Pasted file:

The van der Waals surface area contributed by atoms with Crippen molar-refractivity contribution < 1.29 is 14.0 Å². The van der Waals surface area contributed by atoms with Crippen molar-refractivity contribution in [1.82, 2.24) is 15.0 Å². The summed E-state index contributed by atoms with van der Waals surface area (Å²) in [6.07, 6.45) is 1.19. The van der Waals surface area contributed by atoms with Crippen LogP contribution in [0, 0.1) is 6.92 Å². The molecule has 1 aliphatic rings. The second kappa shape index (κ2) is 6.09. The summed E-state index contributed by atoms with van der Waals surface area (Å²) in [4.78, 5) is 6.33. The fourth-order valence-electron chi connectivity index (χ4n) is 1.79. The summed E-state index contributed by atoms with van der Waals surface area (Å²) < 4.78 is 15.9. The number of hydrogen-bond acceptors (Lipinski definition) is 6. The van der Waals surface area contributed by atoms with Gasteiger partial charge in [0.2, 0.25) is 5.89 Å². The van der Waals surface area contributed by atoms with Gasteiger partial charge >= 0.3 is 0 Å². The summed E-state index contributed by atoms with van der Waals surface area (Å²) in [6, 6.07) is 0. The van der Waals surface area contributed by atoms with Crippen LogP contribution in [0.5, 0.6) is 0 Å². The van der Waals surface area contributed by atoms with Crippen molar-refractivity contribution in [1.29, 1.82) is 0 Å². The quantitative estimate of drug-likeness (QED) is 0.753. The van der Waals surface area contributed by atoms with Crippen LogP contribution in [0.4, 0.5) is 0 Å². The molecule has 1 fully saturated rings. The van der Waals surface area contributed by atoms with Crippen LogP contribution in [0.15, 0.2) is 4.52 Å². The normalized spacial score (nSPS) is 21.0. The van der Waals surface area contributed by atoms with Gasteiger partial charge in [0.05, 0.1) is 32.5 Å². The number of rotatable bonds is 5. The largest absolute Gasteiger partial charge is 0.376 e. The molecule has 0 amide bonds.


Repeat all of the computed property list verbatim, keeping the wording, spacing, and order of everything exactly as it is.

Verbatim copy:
The van der Waals surface area contributed by atoms with Crippen molar-refractivity contribution < 1.29 is 14.0 Å². The van der Waals surface area contributed by atoms with Crippen molar-refractivity contribution in [1.82, 2.24) is 15.0 Å². The summed E-state index contributed by atoms with van der Waals surface area (Å²) in [6.07, 6.45) is 1.19. The van der Waals surface area contributed by atoms with Crippen LogP contribution in [0, 0.1) is 6.92 Å². The molecule has 1 aliphatic rings. The second kappa shape index (κ2) is 6.09. The summed E-state index contributed by atoms with van der Waals surface area (Å²) in [4.78, 5) is 6.33. The fourth-order valence-electron chi connectivity index (χ4n) is 1.79. The summed E-state index contributed by atoms with van der Waals surface area (Å²) < 4.78 is 15.9. The number of hydrogen-bond acceptors (Lipinski definition) is 6. The van der Waals surface area contributed by atoms with Gasteiger partial charge in [0.2, 0.25) is 5.89 Å². The van der Waals surface area contributed by atoms with Gasteiger partial charge >= 0.3 is 0 Å². The summed E-state index contributed by atoms with van der Waals surface area (Å²) in [6, 6.07) is 0. The van der Waals surface area contributed by atoms with Crippen LogP contribution in [0.5, 0.6) is 0 Å². The van der Waals surface area contributed by atoms with Crippen molar-refractivity contribution in [1.29, 1.82) is 0 Å². The quantitative estimate of drug-likeness (QED) is 0.753. The van der Waals surface area contributed by atoms with Crippen LogP contribution in [0.4, 0.5) is 0 Å². The molecule has 1 fully saturated rings. The van der Waals surface area contributed by atoms with Crippen LogP contribution in [0.15, 0.2) is 4.52 Å². The normalized spacial score (nSPS) is 21.0. The van der Waals surface area contributed by atoms with Gasteiger partial charge in [0.05, 0.1) is 32.5 Å². The number of rotatable bonds is 5. The largest absolute Gasteiger partial charge is 0.376 e. The molecule has 0 amide bonds.